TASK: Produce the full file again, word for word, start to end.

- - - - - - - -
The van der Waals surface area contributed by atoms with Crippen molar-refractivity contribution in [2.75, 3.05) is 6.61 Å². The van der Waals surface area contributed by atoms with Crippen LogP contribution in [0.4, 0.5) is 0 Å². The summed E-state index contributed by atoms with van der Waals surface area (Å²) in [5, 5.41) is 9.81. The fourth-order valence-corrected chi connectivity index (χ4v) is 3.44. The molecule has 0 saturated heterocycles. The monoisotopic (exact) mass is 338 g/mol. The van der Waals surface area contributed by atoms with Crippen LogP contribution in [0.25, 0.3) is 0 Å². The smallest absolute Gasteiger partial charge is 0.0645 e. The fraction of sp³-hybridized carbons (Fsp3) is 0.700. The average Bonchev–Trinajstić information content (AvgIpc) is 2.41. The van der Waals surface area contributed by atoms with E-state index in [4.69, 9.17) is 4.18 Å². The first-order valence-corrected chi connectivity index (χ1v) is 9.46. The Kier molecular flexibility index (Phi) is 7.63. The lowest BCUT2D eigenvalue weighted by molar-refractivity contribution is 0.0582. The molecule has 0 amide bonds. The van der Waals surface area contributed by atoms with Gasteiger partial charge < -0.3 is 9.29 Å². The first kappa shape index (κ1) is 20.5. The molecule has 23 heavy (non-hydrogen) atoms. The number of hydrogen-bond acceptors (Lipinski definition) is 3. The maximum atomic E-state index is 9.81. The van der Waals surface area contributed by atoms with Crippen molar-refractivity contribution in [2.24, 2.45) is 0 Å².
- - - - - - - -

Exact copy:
The van der Waals surface area contributed by atoms with Crippen molar-refractivity contribution in [2.75, 3.05) is 6.61 Å². The van der Waals surface area contributed by atoms with Crippen LogP contribution in [0.4, 0.5) is 0 Å². The summed E-state index contributed by atoms with van der Waals surface area (Å²) in [5, 5.41) is 9.81. The fourth-order valence-corrected chi connectivity index (χ4v) is 3.44. The molecule has 0 saturated heterocycles. The monoisotopic (exact) mass is 338 g/mol. The van der Waals surface area contributed by atoms with Crippen LogP contribution in [0.25, 0.3) is 0 Å². The smallest absolute Gasteiger partial charge is 0.0645 e. The fraction of sp³-hybridized carbons (Fsp3) is 0.700. The average Bonchev–Trinajstić information content (AvgIpc) is 2.41. The van der Waals surface area contributed by atoms with E-state index in [4.69, 9.17) is 4.18 Å². The first-order valence-corrected chi connectivity index (χ1v) is 9.46. The Kier molecular flexibility index (Phi) is 7.63. The lowest BCUT2D eigenvalue weighted by molar-refractivity contribution is 0.0582. The molecule has 0 amide bonds. The van der Waals surface area contributed by atoms with Gasteiger partial charge < -0.3 is 9.29 Å². The first kappa shape index (κ1) is 20.5. The molecule has 23 heavy (non-hydrogen) atoms. The number of hydrogen-bond acceptors (Lipinski definition) is 3. The maximum atomic E-state index is 9.81. The van der Waals surface area contributed by atoms with Crippen molar-refractivity contribution in [2.24, 2.45) is 0 Å².